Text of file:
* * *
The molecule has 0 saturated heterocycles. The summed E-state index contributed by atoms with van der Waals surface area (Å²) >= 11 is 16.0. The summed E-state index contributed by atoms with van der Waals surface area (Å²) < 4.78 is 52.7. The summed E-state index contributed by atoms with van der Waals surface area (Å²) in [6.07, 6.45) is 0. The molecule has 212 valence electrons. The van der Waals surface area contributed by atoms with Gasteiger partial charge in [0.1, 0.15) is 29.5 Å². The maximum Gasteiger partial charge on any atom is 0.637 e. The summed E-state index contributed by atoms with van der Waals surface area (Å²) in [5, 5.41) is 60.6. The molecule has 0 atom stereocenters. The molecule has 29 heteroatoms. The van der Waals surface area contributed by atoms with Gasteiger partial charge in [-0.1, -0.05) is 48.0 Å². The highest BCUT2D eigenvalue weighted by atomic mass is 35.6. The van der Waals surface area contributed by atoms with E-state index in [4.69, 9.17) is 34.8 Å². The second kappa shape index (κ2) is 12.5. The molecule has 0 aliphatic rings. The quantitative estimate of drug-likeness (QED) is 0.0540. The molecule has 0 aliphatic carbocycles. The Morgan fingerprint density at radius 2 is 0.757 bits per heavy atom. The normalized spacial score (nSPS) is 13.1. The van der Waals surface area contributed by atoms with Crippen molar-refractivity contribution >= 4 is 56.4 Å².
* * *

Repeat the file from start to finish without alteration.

The molecule has 0 saturated heterocycles. The summed E-state index contributed by atoms with van der Waals surface area (Å²) >= 11 is 16.0. The summed E-state index contributed by atoms with van der Waals surface area (Å²) < 4.78 is 52.7. The summed E-state index contributed by atoms with van der Waals surface area (Å²) in [6.07, 6.45) is 0. The molecule has 212 valence electrons. The van der Waals surface area contributed by atoms with Gasteiger partial charge in [0.1, 0.15) is 29.5 Å². The maximum Gasteiger partial charge on any atom is 0.637 e. The summed E-state index contributed by atoms with van der Waals surface area (Å²) in [5, 5.41) is 60.6. The molecule has 0 atom stereocenters. The molecule has 29 heteroatoms. The van der Waals surface area contributed by atoms with Gasteiger partial charge in [-0.1, -0.05) is 48.0 Å². The highest BCUT2D eigenvalue weighted by atomic mass is 35.6. The van der Waals surface area contributed by atoms with E-state index in [4.69, 9.17) is 34.8 Å². The second kappa shape index (κ2) is 12.5. The molecule has 0 aliphatic rings. The quantitative estimate of drug-likeness (QED) is 0.0540. The molecule has 0 aliphatic carbocycles. The Morgan fingerprint density at radius 2 is 0.757 bits per heavy atom. The normalized spacial score (nSPS) is 13.1. The van der Waals surface area contributed by atoms with Crippen molar-refractivity contribution >= 4 is 56.4 Å².